When it comes to photography, a lot of emphasis is on the kit and lenses and I don’t see many people mention camera settings or export settings which I really do think can make or break a picture.
One of those things that I advocate for all over social media is shooting in RAW. I’d always assumed shooting in RAW was a common thing bloggers did, until I held my lightroom workshop at scarlett london’s blog con. I asked about RAW ready to skim over it and got a mass of blank stares from across the room.
RAW is a type of file which in the most basic terms, holds on to as much information about the photo as possible. It produces massive files to keep all of this data so be wary if shooting in RAW on a small SD card.
Why is it useful?
I always shoot in RAW for many reasons, a lot of the time it is because I know the file will hold on to a lot of information, so if I am shooting lots and the light changes but I forget to change my settings, I know I can edit the photo after and not lose quality.
That’s the main benefit RAW shooting has over JPG or other file types, it doesn’t lose quality while editing.
Do you ever see someone (usually on twitter) post a really rubbish dark photo then next to it they post their edited version which is lit perfectly holding on to all the colour and sharpness. This is probably taken in RAW. I’ll be honest with you guys, I hate seeing those photos. I hate that they always get a load of attention and likes and lots of ‘oh my god your editing is amazing’ when in reality, when you are in the know, you know it takes 2 clicks in lightroom to get that.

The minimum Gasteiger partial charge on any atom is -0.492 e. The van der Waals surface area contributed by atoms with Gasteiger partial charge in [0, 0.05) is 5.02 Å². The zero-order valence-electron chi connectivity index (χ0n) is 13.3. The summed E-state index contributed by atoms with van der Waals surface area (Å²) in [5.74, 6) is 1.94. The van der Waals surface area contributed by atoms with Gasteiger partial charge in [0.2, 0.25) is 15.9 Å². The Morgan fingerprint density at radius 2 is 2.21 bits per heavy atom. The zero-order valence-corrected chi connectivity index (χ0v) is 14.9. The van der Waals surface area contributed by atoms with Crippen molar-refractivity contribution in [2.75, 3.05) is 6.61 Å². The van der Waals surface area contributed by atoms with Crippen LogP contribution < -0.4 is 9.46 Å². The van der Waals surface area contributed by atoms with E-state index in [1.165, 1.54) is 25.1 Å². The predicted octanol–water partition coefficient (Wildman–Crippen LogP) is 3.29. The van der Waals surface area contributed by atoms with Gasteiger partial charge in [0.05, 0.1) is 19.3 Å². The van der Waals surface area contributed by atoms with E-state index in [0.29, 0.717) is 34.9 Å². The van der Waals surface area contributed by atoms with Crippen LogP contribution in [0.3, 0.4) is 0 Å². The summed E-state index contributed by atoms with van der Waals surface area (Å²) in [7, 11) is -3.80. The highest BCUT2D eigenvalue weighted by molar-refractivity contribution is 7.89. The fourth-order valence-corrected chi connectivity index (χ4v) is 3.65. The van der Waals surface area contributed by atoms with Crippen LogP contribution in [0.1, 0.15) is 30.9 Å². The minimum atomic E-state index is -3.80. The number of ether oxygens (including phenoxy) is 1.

These photos below are the same image, just with a few small edits. If you look at the bottom picture, you wouldn’t know it was taken in a dark room with the curtains drawn.
Luckily for you, you’ve been following my photography series, and know that I will get on to lightroom editing tips and tricks next week.
I would always say, try and set up the photo, lighting etc exactly how you want it before taking photos, as any editing will slightly deteriorate the quality of the photo, but there are lots of occasions where this can’t happen. You know those beautiful hotel photos bloggers take, sitting on a bed with the windows wide open showing the city? That’s a prime example of how RAW will make this photo.
As the city will be over exposed and the room under exposed, having all the information in the photo will allow you to brighten up the room and not lose the picture quality.